My Shiba puppy needed a lot of supervision and training. He also had mild separation anxiety when he was young, and I had to very slowly train him to tolerate alone time. As a puppy, he was also very energetic and mouthy. He would be biting the curtains, books, etc. During puppyhood, I had to supervise him well, and when I couldn’t fully supervise, I kept him with me in the kitchen, or in his crate (after I crate-trained him).

      Sephy is independent in that he does not want or need much human affection. However, he still likes having his people around. He really needs a fixed routine, and even today, he will get stressed if we come home late or if there are big changes to his schedule.

      With time constraints, I would consider adopting an adult dog, that is already trained and who is already comfortable with being alone for a longer period of time.

  2. says

    I adopted a rescue shiba at age 4. He had bad behaviour, bit me in bed and didn’t want to be touched. I’d flick his ear, put him on time out for 15 min. I used positive reinforcement and gave him chicken as a treat outside or when handling. It’s been 8 mo. Troy is like a lap dog, very close. Staying calm, positive reinforcement, treats, regular use of short commands helped.
    He’s no longer a pain. I love him like a child. No need to discipline him. He’s too sensitive but tough. He’s my no. 1 and knows it.

  3. Jessie says

    So I have two questions, because you seem to know lots about Shibas. I have a male Shiba, Loki, who is just over a year old. We live in an apartment currently, and there are lots of other dogs that live around us. A few months ago, I took Loki outside to go potty on our normal schedule and another dog got loose from their house and attacked Loki. This was a German Shepherd/Malinois mix, and so he was like 4 times the size of my pup. The other dog didn’t do any real damage to Loki, we took him to the vet and everything, but now he is terrified to go outside. Even months later. Whenever we say lets go outside he runs and hides under anything he can. That dog has been put down so we haven’t had any more encounters with him, but I just don’t know how to fix this with my dog? It’s like he has PTSD and it makes me very sad.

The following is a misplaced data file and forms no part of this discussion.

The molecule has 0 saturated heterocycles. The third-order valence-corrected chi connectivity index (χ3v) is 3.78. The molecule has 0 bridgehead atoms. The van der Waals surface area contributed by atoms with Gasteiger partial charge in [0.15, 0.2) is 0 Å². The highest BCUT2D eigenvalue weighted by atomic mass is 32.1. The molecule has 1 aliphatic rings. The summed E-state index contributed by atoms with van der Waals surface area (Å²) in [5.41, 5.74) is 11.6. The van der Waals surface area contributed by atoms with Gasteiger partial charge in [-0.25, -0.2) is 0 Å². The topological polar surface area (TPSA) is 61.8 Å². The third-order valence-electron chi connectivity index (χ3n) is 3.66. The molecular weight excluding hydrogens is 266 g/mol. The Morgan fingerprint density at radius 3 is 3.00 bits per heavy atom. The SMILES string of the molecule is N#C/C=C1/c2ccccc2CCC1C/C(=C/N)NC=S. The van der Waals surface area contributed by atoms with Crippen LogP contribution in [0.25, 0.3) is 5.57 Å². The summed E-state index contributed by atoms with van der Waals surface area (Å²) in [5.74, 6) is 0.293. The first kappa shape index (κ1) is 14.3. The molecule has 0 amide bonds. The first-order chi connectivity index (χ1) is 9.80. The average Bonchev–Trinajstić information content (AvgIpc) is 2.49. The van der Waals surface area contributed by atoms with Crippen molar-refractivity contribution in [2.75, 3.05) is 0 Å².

The other thing was just that he has been shivering a lot and I didn’t know if it’s because he is cold or sick? Normally Shiba’s just don’t get that cold I didn’t think. We have been having really good weather so he has shed most of his winter coat, and then today it snowed buckets so I just assume it’s because he doesn’t have his winter coat in?

    Sorry for the novel, thanks!

    • says

      Reward him with treats outside. Avoid dogs you don’t know. My shiba hated walking. Now, he walks all the time. Distraction helps. Have him walk or play with a few trusted dog friends. Ptsd takes time to go away.

      Also, shiba shake could be his way of handling stress or he’s anxious. Continued exposure in same area may be too difficult for him. Disract him by taking him to different area.

    • shibashake says

      I help my dog with fear and anxiety issues by doing desensitization and counter-conditioning exercises. I start small, with a very weak version of the scary stimulus, pair it with positive rewards and experiences, and then slowly build up from there. For example, my Husky puppy was afraid of going out when the garbage truck came. Therefore, I did noise desensitization exercises with her.

      At first, we did the exercises inside the house. Once she is good with that, I very slowly get her comfortable with tolerating the noise outside. First, we would do our usual desensitization exercises (on-leash) but with the front door open. Initially we may stand far away from the front door. As she gains confidence, I start doing exercises closer and closer to the front door. Then we may just take a couple of steps outside, and I very slowly build up her confidence and tolerance.